Transcripts (9)


Something Rhymes with Purple

  • 19 days ago
  • 33:23

Oh the Grand Old Duke of York, he had ten-thousand men… but was his son a Marquis or a Marquess? To find out, join us under the marquee as Gyles and Susie climb the etymological pecking order this week, giving lovers of Downtown Abbey a look at why a Butler serving breakfast might be cause for concern. Gyles has a hoity toity anecdote, and Susie demands justice for the hussy and the villain. But if an Earl can be churlish, can a Churl be... earlish? We want to hear from you! If you are a Bootboy with a bone to pick, a Beefeater with a bad reputation or generally have a bugbear about our understanding of aristocracy, write in and let us know: purple@somethinelse.comA Somethin’ Else production.Susie’s Trio: Pinchfart - A Miser, a person who hoards wealth and spends as little money as possible.Bafflegab - incomprehensible or pretentious verbiage, especially bureaucratic jargon, that confuses more than it clarifies.Kvelling -  bursting with pride or satisfaction   See for privacy and opt-out information.

Penne For Your thoughts

Something Rhymes with Purple

  • 26 days ago
  • 35:10

Little Strings, Little Tongues and Butterflies… what could Gyles and Susie pasta-bly be talking about?! In this episode we’ll be lobbing a bunch of pasta terms at the wall to see what sticks. We start by delving into ancient myths and legends to unearth pasta’s beginnings, Susie takes us on a trip to a brothel to serve up one of the most delicious spaghetti dishes of today, and Gyles shares his favourite pasta dish which comes with a little bit of apricity much to his delight. A Somethin’ Else productionThis week we want YOUR terms for ‘the feeling of disappointment when you go to have a sip of coffee only to find out it’s all gone’ (even though you were SURE there was some left)… get creative and let us know: purple@somethinelse.comSusie’s Trio: Paraph - The flourish on a signature Paralipsis - Drawing attention to something when pretending not toElozable - amenable to flattery   See for privacy and opt-out information.


Something Rhymes with Purple

  • about 1 month ago
  • 36:49

This week we’re counting our blessings and saying our prayers as we take a look at the tales behind some of the patron saints and their language. From martyrs to miracles and from sanctity to sanctuary we unpick the blessed language of those who have been canonised. But if all that sounds a bit holier-than-thou, don’t worry because there’s still plenty of time to enjoy idio-repulsive belfies, tuck into a cannon of beef, and find out why you might not want to find yourself needing to pray to St Julian the Hospitaller.A Somethin’ Else production.Susie’s trio:Drachenfutter - a gift given to a partner in order to appease themPoronkusema - an old Finnish measurement based on the distance a reindeer can travel before needing a comfort breakLagom - (Swedish) just the right amountIf you want to get in touch with us please do:   See for privacy and opt-out information.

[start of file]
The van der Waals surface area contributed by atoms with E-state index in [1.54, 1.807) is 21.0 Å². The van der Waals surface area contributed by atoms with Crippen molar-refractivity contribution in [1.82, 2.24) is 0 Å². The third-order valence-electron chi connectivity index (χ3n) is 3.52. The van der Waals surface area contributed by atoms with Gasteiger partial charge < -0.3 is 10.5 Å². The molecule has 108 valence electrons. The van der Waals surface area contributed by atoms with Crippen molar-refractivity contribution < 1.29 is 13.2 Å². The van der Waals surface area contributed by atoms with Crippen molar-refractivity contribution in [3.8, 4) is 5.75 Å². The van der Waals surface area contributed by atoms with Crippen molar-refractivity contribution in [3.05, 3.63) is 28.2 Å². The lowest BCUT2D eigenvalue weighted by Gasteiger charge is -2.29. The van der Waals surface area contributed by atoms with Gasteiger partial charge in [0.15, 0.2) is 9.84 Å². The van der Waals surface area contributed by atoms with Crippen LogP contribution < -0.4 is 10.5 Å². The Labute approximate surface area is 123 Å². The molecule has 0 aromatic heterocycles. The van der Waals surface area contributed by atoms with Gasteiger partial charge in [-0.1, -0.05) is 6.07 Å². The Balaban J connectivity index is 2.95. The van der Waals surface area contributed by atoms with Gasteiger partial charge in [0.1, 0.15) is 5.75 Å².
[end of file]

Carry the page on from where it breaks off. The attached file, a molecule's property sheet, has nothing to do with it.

Something Rhymes with Purple

  • about 2 months ago
  • 40:32

This week we’re heading back to school to discuss beaks, divs, rostrums, and to get to the bottom of why UK public schools don’t seem very open to the public. We discuss the benefits of an encyclopaedia education, why school is actually a leisure activity, and we debate whether it’s skiving, bunking, or playing hooky. Away from the classroom there’s lots of reminiscing about favourite school-related books and tv shows, and some rather grand claims to fame from both Enid Blyton and Jacqueline Wilson.As always, Susie sets her three-word homework for us and Gyles reveals some bizarre morning rituals from his own schooldays.A Somethin’ Else productionSusie’s trioPoppinoddles - a Cumbrian term for a roly polyNix - an instruction to stop talking because someone is comingDuck’s dive - another phrase for skimming stones  See for privacy and opt-out information.


Something Rhymes with Purple

  • about 2 months ago
  • 42:44

P-p-p-p-p-ick up a podcast… and join us as we spill the tea (both figuratively and literally) and get busy dunking biscuits into our brew. From the Wagon Wheel to the Jammie Dodger, Susie and Gyles unpick the fascinating stories behind the names of our favourite twice-baked treats, as well as finding a little time to reveal their desert island biscuits… and quite how many they can eat in one sitting. There’s lots to digest as we learn about hobnobbing Italian Generals rubbing shoulders with flightless birds in a nice French town. And Susie reveals why she steers clear of candles on a first date… Later in the programme Gyles has a poem to get us through the darker days, Susie has her timely trio, and we get the chance to answer your myriad of questions including ones about jiffles and strops. A Somethin’ Else production.Susie’s trio:Bitching the pot - pouring the teaGwick - to make a loud swallowing noiseOmnistrain - the stress of trying to cope with everything in life  See for privacy and opt-out information.